There has been much debate recently as to whether multivitamins are effective or not. Recent evidence indicates that the regular intake of multivitamins does not offer any significant benefit. Some have gone so far as to say that multivitamins are nothing but sugar-pills.
Before we jump to conclusions and throw away our multiple bottles of vitamins, it might be a good idea to re-evaluate the issue. First, there is no denying the fact that multivitamins should not be considered a substitute for a healthy and nutritious diet. According to Penny Kris-Etherton, a distinguished Professor of Nutrition at the Pennsylvania State University’s College of Health and Human Development, “nutritionists recommend food first because foods provide a variety of vitamins and minerals and also dietary factors that are not found in a vitamin or mineral supplement.”
As recommendations go, having a healthy diet is a definite requirement. However, despite trying our best to eat healthy, there is still a chance that we remain deficient in some areas. That is where multivitamins and supplements can help provide us the necessary support. It is a fact that all of us do not eat healthy all the time and our daily diet may not be providing us all the necessary nutrients. Thus, there is nothing wrong with taking vitamins and mineral supplements if and so required.
However, it is a good idea to consult with your healthcare provider with respect to the best supplements for you. According to Kris-Etherton, a volunteer with the American Heart Association, “A supplement will generally provide 100 percent of the daily recommended allowance for all vitamins and minerals. Therefore, many nutritionists will agree that a supplement is OK if nutrient needs are not being met by a healthy food-based diet.”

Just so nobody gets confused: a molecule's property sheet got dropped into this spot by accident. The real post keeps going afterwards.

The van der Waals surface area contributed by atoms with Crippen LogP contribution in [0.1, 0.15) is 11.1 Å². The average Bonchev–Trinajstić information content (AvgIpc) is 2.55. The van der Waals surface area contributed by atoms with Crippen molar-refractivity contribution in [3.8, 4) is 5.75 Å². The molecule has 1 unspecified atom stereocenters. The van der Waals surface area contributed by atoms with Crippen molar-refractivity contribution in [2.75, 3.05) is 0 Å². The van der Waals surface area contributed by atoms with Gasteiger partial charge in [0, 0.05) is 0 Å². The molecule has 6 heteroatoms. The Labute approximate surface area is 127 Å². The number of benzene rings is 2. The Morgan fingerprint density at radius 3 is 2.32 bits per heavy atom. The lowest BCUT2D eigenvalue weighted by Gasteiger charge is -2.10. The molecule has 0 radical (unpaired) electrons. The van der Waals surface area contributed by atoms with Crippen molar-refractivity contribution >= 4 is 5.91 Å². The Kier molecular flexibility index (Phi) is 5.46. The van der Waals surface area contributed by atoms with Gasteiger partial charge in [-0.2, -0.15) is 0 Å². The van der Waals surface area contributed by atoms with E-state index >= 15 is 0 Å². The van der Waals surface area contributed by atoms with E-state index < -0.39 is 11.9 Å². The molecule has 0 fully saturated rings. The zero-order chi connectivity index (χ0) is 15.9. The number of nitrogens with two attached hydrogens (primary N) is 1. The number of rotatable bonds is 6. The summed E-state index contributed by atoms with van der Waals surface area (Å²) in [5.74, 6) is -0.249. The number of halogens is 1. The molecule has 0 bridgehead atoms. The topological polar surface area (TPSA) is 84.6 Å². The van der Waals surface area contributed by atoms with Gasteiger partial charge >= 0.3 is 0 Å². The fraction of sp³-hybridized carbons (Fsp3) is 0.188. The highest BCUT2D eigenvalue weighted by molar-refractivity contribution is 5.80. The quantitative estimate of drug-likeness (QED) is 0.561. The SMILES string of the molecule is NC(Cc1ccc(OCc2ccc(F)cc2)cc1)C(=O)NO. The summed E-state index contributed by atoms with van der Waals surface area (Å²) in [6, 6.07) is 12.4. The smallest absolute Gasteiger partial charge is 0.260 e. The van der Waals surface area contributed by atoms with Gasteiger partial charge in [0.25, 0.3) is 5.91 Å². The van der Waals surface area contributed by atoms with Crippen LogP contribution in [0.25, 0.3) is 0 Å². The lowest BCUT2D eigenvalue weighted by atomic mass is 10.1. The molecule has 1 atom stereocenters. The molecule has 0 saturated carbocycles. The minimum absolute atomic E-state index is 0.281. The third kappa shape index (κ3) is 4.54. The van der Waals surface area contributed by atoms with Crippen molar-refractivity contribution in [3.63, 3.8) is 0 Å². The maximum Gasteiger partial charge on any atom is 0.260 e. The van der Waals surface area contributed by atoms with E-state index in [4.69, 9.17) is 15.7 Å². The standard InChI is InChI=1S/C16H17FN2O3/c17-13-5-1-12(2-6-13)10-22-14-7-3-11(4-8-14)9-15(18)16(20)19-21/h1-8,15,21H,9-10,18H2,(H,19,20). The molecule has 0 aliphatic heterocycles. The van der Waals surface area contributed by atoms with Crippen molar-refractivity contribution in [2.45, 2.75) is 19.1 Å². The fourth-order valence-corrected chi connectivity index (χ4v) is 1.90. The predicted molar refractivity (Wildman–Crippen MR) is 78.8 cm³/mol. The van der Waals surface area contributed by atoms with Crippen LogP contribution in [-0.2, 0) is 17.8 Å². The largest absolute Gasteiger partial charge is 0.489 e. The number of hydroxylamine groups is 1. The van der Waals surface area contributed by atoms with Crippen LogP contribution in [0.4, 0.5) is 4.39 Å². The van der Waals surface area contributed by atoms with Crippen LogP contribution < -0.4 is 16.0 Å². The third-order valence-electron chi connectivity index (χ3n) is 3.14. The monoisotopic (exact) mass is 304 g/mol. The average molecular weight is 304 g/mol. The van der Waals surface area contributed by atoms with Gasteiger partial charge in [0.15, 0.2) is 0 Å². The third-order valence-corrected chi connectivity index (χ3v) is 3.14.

Some of the basic dos and don’ts from the American Heart Association include:
– Eat a healthy diet.
– Patients with heart disease need omega-3 fatty acids called EPA+DHA. If they can’t get this through their die, they should take supplement. This also goes or patients with high cholesterol.
– There is no evidence that shows benefit of antioxidant vitamin supplements such as A, C and E.
– Never rely on supplements alone since there is not enough data to show that they can fully compensate or provide all nutrients. While vitamins can lower your risk factor levels, they are not the ultimate source of prevention for all diseases.